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Howard's End: An Invisible Money Network

While government officials in the West scour the records of banks and politicians introduce new laws to halt the flow of money used for terrorist activities, an ancient system of exchange which the West finds impossible to control is still used by hundreds of millions of people. Maree Howard writes.

Before banks were even a gleam in the eye of their inventors, the ancient world was using systems of exchange for trade between people.

The ancient Chinese used a system called "flying money" or fei-ch'ien. No questions asked, no names used and no trail for law enforcement to follow.

Much of the Arab world today also uses a far-reaching network of informal banking called hawala - the Arabic word for trust.

Although it is illegal in most countries these money-moving systems of exchange are so rooted and accepted in ancient cultures that they are still so widely used that people in the West do not seem to understand that their "banking system" is just a baby in world affairs.

Today, with nothing more than a telephone or fax machine, billions of dollars can be transferred around the world through hawala.

As investigators try to uncover the banking and brokerage money trail behind Osama bin Laden's Qaida terrorist alliance, the hawala system is ideal for transferring enough money to, say, meet living expenses, buy a house, or maybe, even get a pilot's license.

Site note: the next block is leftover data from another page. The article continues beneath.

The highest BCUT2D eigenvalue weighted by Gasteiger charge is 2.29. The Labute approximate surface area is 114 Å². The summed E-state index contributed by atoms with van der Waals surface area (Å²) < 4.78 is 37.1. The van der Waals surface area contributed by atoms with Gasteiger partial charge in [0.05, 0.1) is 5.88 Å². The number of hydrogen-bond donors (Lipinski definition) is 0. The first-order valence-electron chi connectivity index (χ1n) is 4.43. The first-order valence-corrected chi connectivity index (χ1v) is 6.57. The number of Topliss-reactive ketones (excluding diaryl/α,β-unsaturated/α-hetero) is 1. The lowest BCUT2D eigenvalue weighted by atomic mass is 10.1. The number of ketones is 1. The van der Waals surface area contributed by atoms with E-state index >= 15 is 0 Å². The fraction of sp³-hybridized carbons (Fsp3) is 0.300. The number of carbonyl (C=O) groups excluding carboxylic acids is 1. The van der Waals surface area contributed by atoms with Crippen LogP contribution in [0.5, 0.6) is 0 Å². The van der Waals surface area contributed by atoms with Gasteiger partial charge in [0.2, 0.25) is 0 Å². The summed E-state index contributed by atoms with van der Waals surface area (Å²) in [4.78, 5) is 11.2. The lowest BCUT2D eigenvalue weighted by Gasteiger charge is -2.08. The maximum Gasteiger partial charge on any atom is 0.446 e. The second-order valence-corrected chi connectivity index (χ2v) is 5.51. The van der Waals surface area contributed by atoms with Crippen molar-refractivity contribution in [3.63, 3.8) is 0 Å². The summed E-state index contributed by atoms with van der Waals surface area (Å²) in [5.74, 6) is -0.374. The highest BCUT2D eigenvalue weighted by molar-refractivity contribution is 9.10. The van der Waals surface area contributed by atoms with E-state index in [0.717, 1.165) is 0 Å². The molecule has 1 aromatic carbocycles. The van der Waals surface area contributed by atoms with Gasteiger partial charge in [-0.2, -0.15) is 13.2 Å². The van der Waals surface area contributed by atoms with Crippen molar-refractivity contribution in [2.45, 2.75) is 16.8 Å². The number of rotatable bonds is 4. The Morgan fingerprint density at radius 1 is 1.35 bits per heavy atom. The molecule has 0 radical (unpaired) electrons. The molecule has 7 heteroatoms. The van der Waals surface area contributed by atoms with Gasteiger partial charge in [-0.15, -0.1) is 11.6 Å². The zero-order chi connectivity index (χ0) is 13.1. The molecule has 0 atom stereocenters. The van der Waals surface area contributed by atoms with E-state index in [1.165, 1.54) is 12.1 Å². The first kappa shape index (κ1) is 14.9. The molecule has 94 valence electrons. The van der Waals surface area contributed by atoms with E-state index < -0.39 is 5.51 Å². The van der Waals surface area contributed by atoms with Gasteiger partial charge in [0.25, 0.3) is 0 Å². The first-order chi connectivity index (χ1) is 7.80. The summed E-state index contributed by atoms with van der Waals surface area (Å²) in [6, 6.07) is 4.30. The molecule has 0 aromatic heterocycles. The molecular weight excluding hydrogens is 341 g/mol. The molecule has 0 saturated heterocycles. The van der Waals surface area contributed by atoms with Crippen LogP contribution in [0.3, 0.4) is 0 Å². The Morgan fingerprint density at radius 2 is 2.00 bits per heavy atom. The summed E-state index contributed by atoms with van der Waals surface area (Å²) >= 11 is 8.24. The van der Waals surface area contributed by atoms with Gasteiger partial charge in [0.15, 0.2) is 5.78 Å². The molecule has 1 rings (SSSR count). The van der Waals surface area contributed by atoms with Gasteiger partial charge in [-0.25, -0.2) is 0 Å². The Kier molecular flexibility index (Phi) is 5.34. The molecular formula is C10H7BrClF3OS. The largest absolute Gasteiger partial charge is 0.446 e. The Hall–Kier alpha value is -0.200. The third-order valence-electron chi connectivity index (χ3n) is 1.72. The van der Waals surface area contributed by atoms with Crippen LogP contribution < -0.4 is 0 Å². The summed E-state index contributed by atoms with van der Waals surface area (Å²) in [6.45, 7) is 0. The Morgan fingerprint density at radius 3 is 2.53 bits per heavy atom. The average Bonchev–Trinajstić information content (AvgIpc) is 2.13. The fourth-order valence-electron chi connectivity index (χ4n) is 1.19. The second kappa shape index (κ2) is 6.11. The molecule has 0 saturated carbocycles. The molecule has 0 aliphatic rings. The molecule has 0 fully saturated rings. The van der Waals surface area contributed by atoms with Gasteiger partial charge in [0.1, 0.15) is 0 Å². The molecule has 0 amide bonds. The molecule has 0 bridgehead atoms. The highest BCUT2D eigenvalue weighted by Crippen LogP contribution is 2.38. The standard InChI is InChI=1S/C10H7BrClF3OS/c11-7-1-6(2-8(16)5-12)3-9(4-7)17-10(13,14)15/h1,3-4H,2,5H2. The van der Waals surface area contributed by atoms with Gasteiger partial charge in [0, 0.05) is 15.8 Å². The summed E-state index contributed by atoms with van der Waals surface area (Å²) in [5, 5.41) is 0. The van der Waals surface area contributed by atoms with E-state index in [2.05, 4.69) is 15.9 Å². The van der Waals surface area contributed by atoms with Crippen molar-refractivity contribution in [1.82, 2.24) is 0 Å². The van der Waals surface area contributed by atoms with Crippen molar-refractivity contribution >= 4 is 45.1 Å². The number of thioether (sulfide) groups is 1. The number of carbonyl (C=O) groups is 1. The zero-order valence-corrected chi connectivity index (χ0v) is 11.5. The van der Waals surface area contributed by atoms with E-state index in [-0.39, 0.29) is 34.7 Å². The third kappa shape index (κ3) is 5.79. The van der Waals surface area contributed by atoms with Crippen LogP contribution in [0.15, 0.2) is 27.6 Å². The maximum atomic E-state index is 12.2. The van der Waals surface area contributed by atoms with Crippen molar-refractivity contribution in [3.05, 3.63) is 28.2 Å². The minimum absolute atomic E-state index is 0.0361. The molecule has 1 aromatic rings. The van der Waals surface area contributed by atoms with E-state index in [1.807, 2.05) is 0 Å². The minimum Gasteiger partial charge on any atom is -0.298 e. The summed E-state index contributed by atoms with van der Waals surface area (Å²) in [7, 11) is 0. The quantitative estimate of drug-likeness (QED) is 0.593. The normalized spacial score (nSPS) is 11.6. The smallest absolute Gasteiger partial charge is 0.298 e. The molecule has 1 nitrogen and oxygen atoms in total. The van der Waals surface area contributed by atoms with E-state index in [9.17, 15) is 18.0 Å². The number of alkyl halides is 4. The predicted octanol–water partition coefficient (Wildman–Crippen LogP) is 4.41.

The nature of hawala makes tracking those exchanges almost impossible.

Through hawala, sums large and small are sent across the world on a handshake and code word. Records of transactions are kept only until the deal is completed, then they are destroyed.

The operation is very simple especially because no cash crosses any border or moves through an electronic transfer system - the places where officials are likely to spot the transaction or maintain a record of it.

Anyone can use hawala just by walking into a shop in a thousand cities in the Middle East or Asia, put down a stack of money and ask that the amount be transferred to a recipient in another country.

The sender does not have to provide their name or identify the recipient. Instead, they are given a code word which the sender passes to the recipient.

The code word is all the recipient needs to pick up the same amount of cash from an associate of the original trader at the other end.

Today, it takes no time at all - about as quick as it takes to make a couple of phone calls.

Usually, a five digit code-word is provided - a letter and four numbers - which the recipient takes to the associate in the recipients country. The code word is given and the money is handed over. Then the records are destroyed at both ends. It's as simple as that.

For centuries traders have used the system as a means of avoiding robbery. In ancient times a merchant who delivered goods received a certificate which could be exchanged for money when they returned home.

Millions of people working in foreign countries today, use the system as a convenient and inexpensive means of sending money home to their relatives. These people have no need to rely on the Western banking system, nor do they feel comfortable using it.

Trust is the essential quality of hawala with hundreds, thousands, and tens of thousands sent between family members.

The hawala merchant earns his living by taking a commission on each transaction. The bigger the transaction, the bigger the commission. Currency fluctuations also earn profit.

Western law enforcement officials know that this ancient money transfer system, used by drug traffickers, corrupt politicians and black markets, has been operating for centuries, but it is so accepted and recognised by other cultures that there is little they can do about it.


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